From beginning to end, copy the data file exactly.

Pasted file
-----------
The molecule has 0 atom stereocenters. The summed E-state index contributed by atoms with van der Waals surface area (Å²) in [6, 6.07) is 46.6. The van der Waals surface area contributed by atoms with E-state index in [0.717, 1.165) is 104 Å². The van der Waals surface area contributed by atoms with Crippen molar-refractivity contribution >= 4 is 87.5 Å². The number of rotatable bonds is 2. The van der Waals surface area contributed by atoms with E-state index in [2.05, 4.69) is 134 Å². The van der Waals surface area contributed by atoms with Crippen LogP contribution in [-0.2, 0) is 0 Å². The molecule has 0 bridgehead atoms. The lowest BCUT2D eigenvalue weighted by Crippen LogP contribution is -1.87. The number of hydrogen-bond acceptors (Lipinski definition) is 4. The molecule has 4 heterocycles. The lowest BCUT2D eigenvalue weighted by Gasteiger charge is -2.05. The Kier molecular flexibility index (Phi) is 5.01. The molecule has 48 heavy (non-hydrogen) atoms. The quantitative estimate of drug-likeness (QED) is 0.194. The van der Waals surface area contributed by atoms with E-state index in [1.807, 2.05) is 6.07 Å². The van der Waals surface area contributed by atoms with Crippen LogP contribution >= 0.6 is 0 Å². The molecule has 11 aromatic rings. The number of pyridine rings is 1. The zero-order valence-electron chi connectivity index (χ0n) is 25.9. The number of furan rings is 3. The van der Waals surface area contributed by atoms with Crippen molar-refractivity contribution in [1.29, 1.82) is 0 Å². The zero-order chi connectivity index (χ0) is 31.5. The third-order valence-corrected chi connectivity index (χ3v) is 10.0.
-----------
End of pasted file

The molecule has 0 atom stereocenters. The summed E-state index contributed by atoms with van der Waals surface area (Å²) in [6, 6.07) is 46.6. The van der Waals surface area contributed by atoms with E-state index in [0.717, 1.165) is 104 Å². The van der Waals surface area contributed by atoms with Crippen molar-refractivity contribution >= 4 is 87.5 Å². The number of rotatable bonds is 2. The van der Waals surface area contributed by atoms with E-state index in [2.05, 4.69) is 134 Å². The van der Waals surface area contributed by atoms with Crippen LogP contribution in [-0.2, 0) is 0 Å². The molecule has 0 bridgehead atoms. The lowest BCUT2D eigenvalue weighted by Crippen LogP contribution is -1.87. The number of hydrogen-bond acceptors (Lipinski definition) is 4. The molecule has 4 heterocycles. The lowest BCUT2D eigenvalue weighted by Gasteiger charge is -2.05. The Kier molecular flexibility index (Phi) is 5.01. The molecule has 48 heavy (non-hydrogen) atoms. The quantitative estimate of drug-likeness (QED) is 0.194. The van der Waals surface area contributed by atoms with E-state index in [1.807, 2.05) is 6.07 Å². The van der Waals surface area contributed by atoms with Crippen LogP contribution >= 0.6 is 0 Å². The molecule has 11 aromatic rings. The number of pyridine rings is 1. The zero-order valence-electron chi connectivity index (χ0n) is 25.9. The number of furan rings is 3. The van der Waals surface area contributed by atoms with Crippen molar-refractivity contribution in [1.29, 1.82) is 0 Å². The zero-order chi connectivity index (χ0) is 31.5. The third-order valence-corrected chi connectivity index (χ3v) is 10.0.